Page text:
Observations that are Photos of iNaturalist Observation Pages

I’m starting to see observations that are photos of iNaturalist observation pages. How are they supposed to be treated?


What about accounts that add them? Are they valid? Is metadata there the same one as original observation?
In my opinion it’s reasonable to flag such screenshots for copyright.


No, the photo metadata is not the same, and neither are the dates and times of “observed” and “submitted.”

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Then I think it’s safe to assume they don’t have anything to do with observation and stole it, whether with bad intentions or just to show “similar to what I saw”, anyway not acceptable.


Do you have an example?

yeah, I saw a few of those too from North America. Photos not even of observations, of taxon pages too. I mean, if you are already on the iNat page… you know what the organism is… and it’s easy to look at specific photos and their observations too…???

edit: on the swiper app. also, please do not link to specific observations, flag them instead.


Specific observations and accounts can’t be linked to per forum rules


Here is a related question: I sometimes come across observations that have images of images, e.g. an image of a computer screen that displays an image of an organism or an image of physical photograph of an organism. I find such observations problematic because I can’t be certain that the observation date and locality are correct or that the observation was made by the observer rather than someone else. I am inclined to flag them in the data quality assessment (though I have rarely done so). I feel the observer has an obligation to explain why their observation is not original, otherwise the community should assume the data quality is questionable. Or the practice should be banned altogether.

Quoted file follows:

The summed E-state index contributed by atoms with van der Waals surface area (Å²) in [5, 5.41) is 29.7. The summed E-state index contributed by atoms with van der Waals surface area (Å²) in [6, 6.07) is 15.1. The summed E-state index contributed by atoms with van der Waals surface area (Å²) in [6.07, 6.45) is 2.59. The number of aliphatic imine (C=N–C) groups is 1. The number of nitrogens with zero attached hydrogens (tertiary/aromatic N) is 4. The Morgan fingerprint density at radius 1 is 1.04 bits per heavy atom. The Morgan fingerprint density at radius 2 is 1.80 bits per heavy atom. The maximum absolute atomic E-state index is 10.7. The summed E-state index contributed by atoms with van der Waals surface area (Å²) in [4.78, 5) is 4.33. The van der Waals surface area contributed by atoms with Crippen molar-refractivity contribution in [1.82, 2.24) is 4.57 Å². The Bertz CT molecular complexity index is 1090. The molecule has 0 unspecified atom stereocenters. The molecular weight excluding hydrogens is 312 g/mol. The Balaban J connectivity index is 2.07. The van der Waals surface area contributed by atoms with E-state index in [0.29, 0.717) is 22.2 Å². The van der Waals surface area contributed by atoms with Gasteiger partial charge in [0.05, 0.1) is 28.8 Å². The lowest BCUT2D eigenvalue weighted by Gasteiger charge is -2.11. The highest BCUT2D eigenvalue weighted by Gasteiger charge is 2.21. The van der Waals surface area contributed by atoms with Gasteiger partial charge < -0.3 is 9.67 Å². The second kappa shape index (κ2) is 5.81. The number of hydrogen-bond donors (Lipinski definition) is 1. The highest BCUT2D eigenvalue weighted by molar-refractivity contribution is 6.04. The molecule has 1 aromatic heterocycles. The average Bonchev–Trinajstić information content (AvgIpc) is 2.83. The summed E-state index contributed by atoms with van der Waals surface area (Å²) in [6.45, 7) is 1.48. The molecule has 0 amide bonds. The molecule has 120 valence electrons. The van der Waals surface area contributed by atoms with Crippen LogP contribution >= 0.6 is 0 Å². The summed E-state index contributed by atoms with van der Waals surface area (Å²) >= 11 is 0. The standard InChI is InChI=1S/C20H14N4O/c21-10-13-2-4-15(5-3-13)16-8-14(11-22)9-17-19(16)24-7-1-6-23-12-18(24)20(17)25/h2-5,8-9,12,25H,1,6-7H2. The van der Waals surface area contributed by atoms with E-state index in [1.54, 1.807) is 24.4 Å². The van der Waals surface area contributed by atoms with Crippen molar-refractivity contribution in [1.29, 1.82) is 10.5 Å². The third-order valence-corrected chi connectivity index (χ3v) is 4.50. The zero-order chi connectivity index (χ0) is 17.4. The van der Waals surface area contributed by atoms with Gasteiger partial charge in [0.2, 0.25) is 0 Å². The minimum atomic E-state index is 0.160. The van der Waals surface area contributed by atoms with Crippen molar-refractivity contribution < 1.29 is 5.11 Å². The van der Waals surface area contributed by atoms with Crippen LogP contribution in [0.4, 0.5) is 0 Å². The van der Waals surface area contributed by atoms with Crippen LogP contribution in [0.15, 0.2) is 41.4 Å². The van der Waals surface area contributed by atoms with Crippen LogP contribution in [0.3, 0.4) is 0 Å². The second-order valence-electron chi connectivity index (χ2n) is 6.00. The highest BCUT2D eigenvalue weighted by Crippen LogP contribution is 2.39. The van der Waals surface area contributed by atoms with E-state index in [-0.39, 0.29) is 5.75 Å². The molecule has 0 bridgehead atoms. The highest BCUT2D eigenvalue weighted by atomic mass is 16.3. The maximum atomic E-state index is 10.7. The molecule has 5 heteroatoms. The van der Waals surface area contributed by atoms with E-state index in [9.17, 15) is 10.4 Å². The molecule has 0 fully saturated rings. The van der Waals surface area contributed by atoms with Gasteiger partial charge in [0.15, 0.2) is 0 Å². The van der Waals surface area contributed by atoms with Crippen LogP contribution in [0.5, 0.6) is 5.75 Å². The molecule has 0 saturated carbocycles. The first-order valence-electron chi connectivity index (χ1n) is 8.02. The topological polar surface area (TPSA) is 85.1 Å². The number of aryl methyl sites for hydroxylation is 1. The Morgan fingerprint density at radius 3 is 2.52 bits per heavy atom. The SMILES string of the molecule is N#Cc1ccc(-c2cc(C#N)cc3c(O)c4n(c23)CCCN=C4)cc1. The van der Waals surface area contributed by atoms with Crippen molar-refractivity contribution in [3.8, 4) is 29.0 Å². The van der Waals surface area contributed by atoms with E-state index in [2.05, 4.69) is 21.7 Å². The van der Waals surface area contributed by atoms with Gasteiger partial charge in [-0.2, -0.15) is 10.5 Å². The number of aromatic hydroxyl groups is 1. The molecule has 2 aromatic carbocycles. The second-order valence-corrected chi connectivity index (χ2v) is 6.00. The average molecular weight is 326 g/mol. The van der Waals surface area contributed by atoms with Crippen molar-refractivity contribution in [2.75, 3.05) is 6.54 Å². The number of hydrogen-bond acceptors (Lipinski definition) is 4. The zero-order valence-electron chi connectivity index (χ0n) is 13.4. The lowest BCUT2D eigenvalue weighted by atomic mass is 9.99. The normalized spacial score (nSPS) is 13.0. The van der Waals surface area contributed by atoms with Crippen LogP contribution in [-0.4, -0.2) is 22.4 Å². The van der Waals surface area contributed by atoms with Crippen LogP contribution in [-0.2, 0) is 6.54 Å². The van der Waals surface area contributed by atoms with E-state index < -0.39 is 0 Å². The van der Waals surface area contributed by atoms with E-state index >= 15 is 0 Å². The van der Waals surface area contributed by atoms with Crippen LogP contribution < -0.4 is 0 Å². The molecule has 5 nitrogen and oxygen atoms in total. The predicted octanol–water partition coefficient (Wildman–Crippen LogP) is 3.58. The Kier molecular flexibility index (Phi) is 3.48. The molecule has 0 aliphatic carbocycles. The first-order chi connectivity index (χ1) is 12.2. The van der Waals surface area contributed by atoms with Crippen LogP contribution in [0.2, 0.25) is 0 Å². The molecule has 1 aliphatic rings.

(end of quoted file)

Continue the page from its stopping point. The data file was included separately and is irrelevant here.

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In case you try to avoid these while identifying, I also realized yesterday that the symbols that indicate a screenshot often don’t appear on the observation photo in Identify, although they are visible after hitting “View.”

Check https://forum.inaturalist.org/t/screenshot-photos/20812
Date should be correct (not one in exif of photo of the screen), otherwise I don’t agree it should be banned, I posted quite some of them when I had no access to computer for a week, all that is needed is to change date, set up location correctly, and then change it with normal pic, but most of such observations are from new users who e.g. have no idea there’s a website.

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I will use screenshots from videos, because I cannot upload my video to iNaturalist. The screenshots do not have any data, of course, so I enter the time, date, and location manually.


I often see photos of an organism that are a photo on a computer or the back of a camera as well. But I don’t agree that it impacts the data quality. Only one of my cameras, for example, has a built in GPS and I add the GPS location later. I sync my photos using my Garmin GPS track logs and my photos using lightroom (lightroom matches the time of the photo with the time in the gps log). I have 15 years of GPS track logs saved… I don’t think it impacts on the data quality. Besides only one of my current cameras even has GPS so I’m not sure what else to do? That said, I agree that I’d be dubious of a photo of an iNat observation

I would not even put that in the same category as these other situations. If it is an iNat observation, then it has obviously already been uploaded, so the reasons people gave for doing those other things do not apply. I would flag it for copyright infringement, unless for some reason you know that it is someone’s photo of their own observation (i.e., the username matches).

The strangest situation I ever encountered was a photograph of a page from a seed catalog. It was zinnias. Yes, I flagged it.


Me, too. I used screenshots from videos and carefully noted time and location. Perfectly valid, it seems to me.

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Back when I routinely questioned those photos of a screen, observers would tell me that they took the photo with one device and then photo’d the screen to upload the photo. So I stopped worrying about it.

Among those November observations from students in northeast Iowa were many, many copies of the same photos, getting smaller and smaller with copy generations. I didn’t flag them but there was a real problem there. (Including inadequate supervision of the class projects.)

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